What I Learned From Sweet and Low: A Family Story By Rich Cohen

Date Read: 05/15/2018

How strongly I recommend it: 8/10

See Book Here

Sweet and Low is the bittersweet, hilarious story of Ben Eisenstadt, who invented sugar packets and Sweet’N Low, and amassed the great fortune that would later destroy his family. It is a story of immigrants, Jewish gangsters, and Brooklyn; of sugar, saccharine, obesity, and diet crazes; of jealousy, betrayal, and ambition. Disinherited along with his mother and siblings, Rich Cohen has written a rancorous, colorful history of his extraordinary family and their pursuit of the American dream.
Basically as I go through any book that I read, I underline interesting ideas/quotes/paragraphs and then later come back through the book to get the lessons gleaned from these underpinnings and try to figure out what they mean to me and apply them to my own life.
Here were the most interesting lessons in the book for me:
*Combining Two Things For Invention: Rich Cohen said “my grandfather was not the man who invents the new thing. He was the sort of man who takes two things that already exist and combines them in a new and interesting way.” This is how most innovation is done anyways, think of the printing press, which Gutenberg combined a coin punch and wine press together to make. Think of two seemingly disparate things you can combine to make something new and interesting.
*Slide Downhill, Instead of Trudging Uphill: Sometimes businesses just take off, no one can exactly explain why, but they just do: right timing, right product, right market, right packaging, who knows! Cohen writes that his grandfather the founder never thought his business (producing Sweet N’ Low packets) would even support the family, but by 1996 they were producing 50 million packets a day. This has held true in my own life, my first business was such a struggle, it was going well, but we fought tooth and nail for every customer and every bit of growth, then we launched a second line and suddenly it just took off, it had a life of it’s own and we finally felt like we were sliding downhill versus trudging uphill. I’m not saying to quit your current business, whatever it may be, but maybe there’s another idea that will have a lot less resistance to growth.
*Be Anti-Fragile. Rich’s family’s business Cumberland packing bought it’s cyclamate (preservative) from Abbot Labs, and his grandmother was hanging out with all the other mother’s at the park who were the wives’ of the executives at these corporations, so she heard about the ban before anyone else did, and also heard that Abbot Labs wouldn’t fight the ban so they knew they had to reformulate a product before anyone else even knew of the ban. As all these other brands packet sugar companies went out of business: diet rite, sweet mate etc) Sweet N’ Low already had another formulation ready to go and became the #1 product over night. They benefited from the ban. This is the exact definition of being anti-fragile and benefiting from chaos and a tragic event.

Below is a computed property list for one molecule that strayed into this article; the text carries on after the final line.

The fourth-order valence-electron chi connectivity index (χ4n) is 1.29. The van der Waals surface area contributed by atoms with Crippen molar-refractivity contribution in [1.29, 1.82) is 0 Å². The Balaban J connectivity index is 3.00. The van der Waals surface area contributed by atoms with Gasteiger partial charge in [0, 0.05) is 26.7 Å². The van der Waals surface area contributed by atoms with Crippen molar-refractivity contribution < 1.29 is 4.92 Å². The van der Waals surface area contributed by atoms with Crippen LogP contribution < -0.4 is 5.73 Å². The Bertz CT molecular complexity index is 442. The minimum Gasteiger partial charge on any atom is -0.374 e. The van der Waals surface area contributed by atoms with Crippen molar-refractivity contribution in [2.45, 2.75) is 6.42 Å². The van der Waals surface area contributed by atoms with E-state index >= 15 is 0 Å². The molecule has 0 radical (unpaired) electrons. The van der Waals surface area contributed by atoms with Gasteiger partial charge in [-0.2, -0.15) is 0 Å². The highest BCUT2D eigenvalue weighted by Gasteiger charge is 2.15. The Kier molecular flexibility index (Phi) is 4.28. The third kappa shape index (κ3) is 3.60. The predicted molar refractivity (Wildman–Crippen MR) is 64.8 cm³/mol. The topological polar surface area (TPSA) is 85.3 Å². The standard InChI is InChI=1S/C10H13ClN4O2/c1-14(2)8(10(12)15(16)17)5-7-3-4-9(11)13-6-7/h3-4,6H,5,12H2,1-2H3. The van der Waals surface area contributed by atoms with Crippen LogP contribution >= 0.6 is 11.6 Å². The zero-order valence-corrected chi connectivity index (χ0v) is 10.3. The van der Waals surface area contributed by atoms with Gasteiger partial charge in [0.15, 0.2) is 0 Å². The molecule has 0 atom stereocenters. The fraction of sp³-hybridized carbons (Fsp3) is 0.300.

*Chasing Gangsters With Other Gangsters: Rich says “chasing gangsters with other gangsters is how you get yourself into trouble. Because after the gangster solves you problem, he stays.” Many people don’t learn from this and think they can solve one problem with another problem, an example from my life would be when we first started our company we had a co-packer who did our meals because we couldn’t afford a kitchen but it was also a restaurant so anytime the restaurant got busy he took care of himself first and screwed up our meals, and now that we had enough cash, we put a little money down on a new place, but had the rest paid for by a new chef who would open this new kitchen just for us so we could focus on growing the business, but of course the same thing happened and soon we would get calls at 4AM that our meals for our meal delivery business weren’t going to make it out. We replaced one self-interested chef with another self-interested chef and then he became our problem.
*Image Is Everything: Seattle who manufactured Aspartame had an image problem, they’d been through government issues and were also stuck in the diet market for people who wanted to lose weight. That summer of their launch, they put their new product “NutraSweet” in a gum-ball and send mailed them in an envelope to all kids across the country. It became an instant hit, as every kid talked about them, of course no one who was dieting ate gum balls, so they we’re branding themselves outside of the diet market and taking on sugar itself. Soon they had deals with coca-cola, Pepsi etc and they were the highest-selling sweetener on the market…all because of how they branded themselves and created their image in a unique way.


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